Erasmus of Formia

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Saint Erasmus of Formia
Falkensteiner Retabel Drehflügel rechts außen.jpg
St. Erasmus by the Master of Meßkirch, c. 1530.
Born 3rd century
Died c. 303
Illyricum (modern day Croatia)
Honored in
Roman Catholic Church; Eastern Orthodoxy
Feast June 2[1]
Attributes represented with his entrails wound on a windlass or as a vested bishop holding a winch or windlass[2][3]
Patronage sailors, Gaeta, Formia, colic in children, intestinal ailments and diseases, cramps and the pain of women in labor, cattle pest, Fort St. Elmo, (Malta)
A 15th-century fresco painting held to be the torturing of Erasmus, in the Maria Church in Båstad, Sweden

Saint Erasmus of Formia, also known as Saint Elmo, was a Christian saint and martyr, according to Christian tradition, who died c. 303. He is venerated as the patron saint of sailors and abdominal pain. St Erasmus or Elmo is also one of the Fourteen Holy Helpers, saintly figures of Christian tradition who were venerated especially as intercessors.

Documentation of his life[edit]

The Acts of Saint Elmo were partly compiled from legends that confuse him with a Syrian bishop Erasmus of Antioch. Jacobus de Voragine in the Golden Legend credited him as a bishop at Formia over all the Italian Campania, as a hermit on Mount Lebanon, and a martyr in the persecutions under Eastern Roman Emperor Diocletian.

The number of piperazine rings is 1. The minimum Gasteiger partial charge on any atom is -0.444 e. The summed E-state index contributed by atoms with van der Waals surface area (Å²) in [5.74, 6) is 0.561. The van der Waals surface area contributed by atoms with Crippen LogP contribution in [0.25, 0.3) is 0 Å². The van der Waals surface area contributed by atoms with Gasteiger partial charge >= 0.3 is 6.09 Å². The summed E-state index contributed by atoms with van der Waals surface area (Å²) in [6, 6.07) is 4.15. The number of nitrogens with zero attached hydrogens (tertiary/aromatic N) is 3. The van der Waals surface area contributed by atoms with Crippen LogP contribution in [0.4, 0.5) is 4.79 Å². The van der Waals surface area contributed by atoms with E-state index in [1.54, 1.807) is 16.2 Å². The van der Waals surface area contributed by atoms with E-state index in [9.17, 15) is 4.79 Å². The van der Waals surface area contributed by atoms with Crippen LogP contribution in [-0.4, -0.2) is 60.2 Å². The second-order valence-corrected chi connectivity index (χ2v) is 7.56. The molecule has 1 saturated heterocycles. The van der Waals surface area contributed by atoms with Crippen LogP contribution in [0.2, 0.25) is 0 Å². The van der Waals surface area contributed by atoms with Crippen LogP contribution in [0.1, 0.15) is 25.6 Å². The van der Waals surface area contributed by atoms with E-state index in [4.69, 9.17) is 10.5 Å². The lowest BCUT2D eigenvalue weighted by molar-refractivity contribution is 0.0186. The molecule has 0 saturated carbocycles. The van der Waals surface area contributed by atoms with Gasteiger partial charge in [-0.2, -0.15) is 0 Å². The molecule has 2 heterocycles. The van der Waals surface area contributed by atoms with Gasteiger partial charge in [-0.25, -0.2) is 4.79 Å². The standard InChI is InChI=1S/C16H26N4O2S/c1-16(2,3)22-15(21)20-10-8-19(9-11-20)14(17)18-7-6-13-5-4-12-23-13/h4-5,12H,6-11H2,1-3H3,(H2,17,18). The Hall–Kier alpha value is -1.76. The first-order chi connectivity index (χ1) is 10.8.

Account of life and martyrdom[edit]

When the persecutions of the Emperor Diocletian began,

Erasmus was called before a judge, beaten around the head, spat upon and "besprinkled...with foulness." He was then beaten with leaden mauls until his veins broke and burst. Erasmus suffered all of these punishments with tremendous willingness. Erasmus was then thrown into a pit of snakes and worms, and boiling oil and sulfur were poured on him but "he lay therein as he had lain in cold water, thanking and loving God." Then thunder and lightning came and electrocuted everyone around save Erasmus. Thus the saint was protected from the lightning. Diocletian had him thrown in another pit, but an angel came and slew all the vipers and worms.

Then came the Western Roman Emperor Maximian who, according to Voragine, was "much worse than was Diocletian." Erasmus would not cease preaching the Gospel, even though he was "put into a pan seething with rosin, pitch, brimstone lead, and oil, [which were] pour[ed] ... into his mouth, [from] ... which he never shrank." A searing hot cloak and metal coat were both tried on him, to no effect, and an angel eventually carried him away to safety."

"And when this holy man came before the false gods" to which he was to be forced to sacrifice, they "fell down and broke all in pieces, and consumed into ashes or dust." That made the emperor so angry he had Erasmus enclosed in a barrel full of protruding spikes, and the barrel was rolled down a hill. But an angel healed him. Further tortures ensued: